City seeks 8 percent pay cuts

City of Las Vegas employees are being asked to accept 8 percent wage cuts in each of the next two fiscal years to help the city fill an ever-growing budget hole.

Without the concessions, city workers will be laid off, according to letters from City Manager Betsy Fretwell that were sent to the city’s four collective bargaining units.

"We are proposing a uniform reduction of wages from each group of employees," Fretwell wrote in the Nov. 20 letters. "This approach only works if every group participates proportionately.

"We certainly understand the magnitude of this request … absent the above salary reductions, significant service elimination and reductions, and corresponding reductions in force, must be implemented," she wrote.

In the 2011 budget year, a $69 million shortfall in the city’s operational budget is anticipated. Fretwell laid out a plan to make up that deficit in the 2011 budget year, which starts July 1, 2010, and in the 2012 budget year, which starts July 1, 2011, mostly by cutting wages.

"While at one time it was our hope the situation could be dealt with by slowing or eliminating growth in labor costs, the current reality is we must seek significant wage rollbacks," Fretwell wrote.

In addition, normal pay increases — cost-of-living, step raises, and merit or longevity pay — must be eliminated "without any provision to catch up at a later date," the letters state.

The pay cuts would affect all city workers, not just unionized ones, and would amount to $21.5 million in 2011 and $20 million in 2012. The remaining $27.5 million of the shortfall would have to be met with cuts elsewhere. The city’s general fund budget is a little less than $500 million, although that figure is expected to drop in coming years.

Without the cuts, Fretwell said, jobs will be eliminated, although she didn’t specify how many were at stake. City officials don’t know that yet, said spokesman David Riggleman.

"It depends on what the economy does. It also depends on what concessions the unions are willing to make. We don’t know until we can work out the math on this."

The city’s 2009 budget contained the equivalent of about 2,900 full-time positions.

Fretwell’s letter also set a deadline. Because the City Council must meet certain legal deadlines in preparing budgets, Fretwell said she had to have alternatives to present to city leaders at a special Jan. 7 meeting. Without an agreement, "we will have to present alternative options for the City Council … that primarily (rely) on reductions in force."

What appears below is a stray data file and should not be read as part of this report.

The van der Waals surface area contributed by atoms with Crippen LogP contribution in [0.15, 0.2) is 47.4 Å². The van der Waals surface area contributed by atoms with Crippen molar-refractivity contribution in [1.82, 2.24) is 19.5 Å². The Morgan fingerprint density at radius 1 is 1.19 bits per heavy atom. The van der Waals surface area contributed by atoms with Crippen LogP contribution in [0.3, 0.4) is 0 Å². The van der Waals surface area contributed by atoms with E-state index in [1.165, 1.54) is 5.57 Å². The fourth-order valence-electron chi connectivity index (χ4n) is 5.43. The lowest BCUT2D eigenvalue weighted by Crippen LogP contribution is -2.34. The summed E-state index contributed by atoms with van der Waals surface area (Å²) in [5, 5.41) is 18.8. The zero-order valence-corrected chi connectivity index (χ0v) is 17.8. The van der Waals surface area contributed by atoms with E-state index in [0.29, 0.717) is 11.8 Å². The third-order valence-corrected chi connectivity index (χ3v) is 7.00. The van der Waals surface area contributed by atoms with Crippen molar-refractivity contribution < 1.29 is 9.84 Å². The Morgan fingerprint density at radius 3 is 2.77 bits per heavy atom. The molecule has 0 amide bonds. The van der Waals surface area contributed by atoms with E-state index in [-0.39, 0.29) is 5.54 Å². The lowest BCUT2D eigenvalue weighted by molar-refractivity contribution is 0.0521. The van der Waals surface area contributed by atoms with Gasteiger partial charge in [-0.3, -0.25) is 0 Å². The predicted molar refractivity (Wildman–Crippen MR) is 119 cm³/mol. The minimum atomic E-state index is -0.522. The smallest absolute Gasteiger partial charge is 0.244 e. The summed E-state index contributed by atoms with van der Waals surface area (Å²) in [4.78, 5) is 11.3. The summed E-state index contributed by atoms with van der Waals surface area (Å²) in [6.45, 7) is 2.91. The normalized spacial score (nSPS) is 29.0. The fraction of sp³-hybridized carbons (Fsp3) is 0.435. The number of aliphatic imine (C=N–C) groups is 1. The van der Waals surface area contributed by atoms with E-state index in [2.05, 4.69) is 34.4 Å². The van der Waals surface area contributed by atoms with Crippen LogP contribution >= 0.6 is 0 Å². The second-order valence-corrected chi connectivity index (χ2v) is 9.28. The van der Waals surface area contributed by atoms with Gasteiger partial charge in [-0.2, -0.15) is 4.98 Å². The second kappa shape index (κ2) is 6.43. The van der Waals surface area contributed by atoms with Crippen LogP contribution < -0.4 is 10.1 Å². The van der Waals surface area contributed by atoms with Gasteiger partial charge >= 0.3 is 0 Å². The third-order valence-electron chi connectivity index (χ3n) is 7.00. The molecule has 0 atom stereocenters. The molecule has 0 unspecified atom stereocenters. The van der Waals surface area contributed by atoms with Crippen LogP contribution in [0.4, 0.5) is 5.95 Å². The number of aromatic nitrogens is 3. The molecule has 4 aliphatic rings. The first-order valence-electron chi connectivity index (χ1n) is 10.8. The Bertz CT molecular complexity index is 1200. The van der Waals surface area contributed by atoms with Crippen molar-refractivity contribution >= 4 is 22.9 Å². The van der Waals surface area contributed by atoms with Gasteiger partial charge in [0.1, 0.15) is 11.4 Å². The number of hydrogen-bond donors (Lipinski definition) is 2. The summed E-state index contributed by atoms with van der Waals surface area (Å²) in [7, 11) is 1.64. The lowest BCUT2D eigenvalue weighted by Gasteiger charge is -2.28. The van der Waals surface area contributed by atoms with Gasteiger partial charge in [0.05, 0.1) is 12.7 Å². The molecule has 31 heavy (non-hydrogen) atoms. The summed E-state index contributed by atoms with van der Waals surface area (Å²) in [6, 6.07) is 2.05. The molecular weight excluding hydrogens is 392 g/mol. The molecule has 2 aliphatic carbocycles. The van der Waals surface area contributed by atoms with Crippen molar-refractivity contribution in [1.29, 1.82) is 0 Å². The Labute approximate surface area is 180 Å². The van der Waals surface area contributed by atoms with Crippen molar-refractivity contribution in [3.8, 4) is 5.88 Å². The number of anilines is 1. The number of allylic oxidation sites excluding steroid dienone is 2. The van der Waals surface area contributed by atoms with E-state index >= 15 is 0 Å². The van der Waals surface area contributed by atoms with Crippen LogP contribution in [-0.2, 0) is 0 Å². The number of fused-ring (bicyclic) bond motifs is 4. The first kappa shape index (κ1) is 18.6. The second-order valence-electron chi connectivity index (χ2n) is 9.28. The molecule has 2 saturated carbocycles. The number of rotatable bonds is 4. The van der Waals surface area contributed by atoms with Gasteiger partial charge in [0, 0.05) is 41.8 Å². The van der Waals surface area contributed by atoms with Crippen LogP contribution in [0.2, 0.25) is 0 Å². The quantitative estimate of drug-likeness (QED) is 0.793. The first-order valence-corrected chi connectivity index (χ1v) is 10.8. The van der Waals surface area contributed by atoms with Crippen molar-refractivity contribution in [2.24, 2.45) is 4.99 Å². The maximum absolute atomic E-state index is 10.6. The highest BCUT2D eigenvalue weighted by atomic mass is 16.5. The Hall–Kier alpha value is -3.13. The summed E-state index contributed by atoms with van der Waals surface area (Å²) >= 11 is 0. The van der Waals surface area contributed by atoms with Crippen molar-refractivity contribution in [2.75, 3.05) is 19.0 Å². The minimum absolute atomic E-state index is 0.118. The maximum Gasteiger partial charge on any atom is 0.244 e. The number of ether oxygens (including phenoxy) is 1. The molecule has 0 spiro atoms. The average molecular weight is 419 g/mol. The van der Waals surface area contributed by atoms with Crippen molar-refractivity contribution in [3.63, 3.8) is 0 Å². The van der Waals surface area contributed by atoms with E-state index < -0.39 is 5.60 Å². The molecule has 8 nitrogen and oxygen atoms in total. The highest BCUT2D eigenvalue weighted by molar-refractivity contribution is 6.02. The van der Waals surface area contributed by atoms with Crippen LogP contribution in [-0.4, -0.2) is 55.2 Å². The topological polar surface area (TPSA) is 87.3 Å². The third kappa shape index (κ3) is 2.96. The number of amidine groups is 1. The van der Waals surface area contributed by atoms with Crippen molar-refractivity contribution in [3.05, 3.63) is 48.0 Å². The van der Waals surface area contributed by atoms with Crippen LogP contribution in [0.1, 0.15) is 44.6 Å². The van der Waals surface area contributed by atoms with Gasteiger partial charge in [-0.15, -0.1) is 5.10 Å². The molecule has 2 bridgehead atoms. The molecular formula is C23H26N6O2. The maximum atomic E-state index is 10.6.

Four unions represent about 90 percent of city workers, and one round of contract changes already has been completed. Those revisions were aimed at slowing the growth of personnel costs, not reducing them.

City officials have been saying for a while that further labor concessions would be needed to avoid layoffs, but Don King, president of the Las Vegas City Employees Association, said he was "a little" surprised at the size of the proposed cuts.

"We had heard different figures," he said. "Until I got the letter, I didn’t know what they wanted."

The association is the largest of the four city employee unions. A meeting is scheduled Dec. 9 for the union’s members to weigh in on their preferred course of action, King said.

Leaders of the unions representing the city’s firefighters, city marshals and detention center workers could not be reached for comment Tuesday.

The city has been scrambling for more than a year to deal with an increasingly bleak financial picture that has taken shape since the economic downturn began.

The consolidated sales tax, which makes up a good portion of the city’s operating budget, has been in a continuous slide. Property tax revenue, the other main budget component, is expected to decline as well.

To date, the city has frozen or eliminated vacant positions, cut travel, delayed capital projects and equipment purchases and raised some fees in order to make ends meet.

Revenues have dropped faster than the city has cut costs, however. Without changes, the city would face a $430 million shortfall over the next five years, Fretwell said.

Contact reporter Alan Choate at or 702-229-6435.

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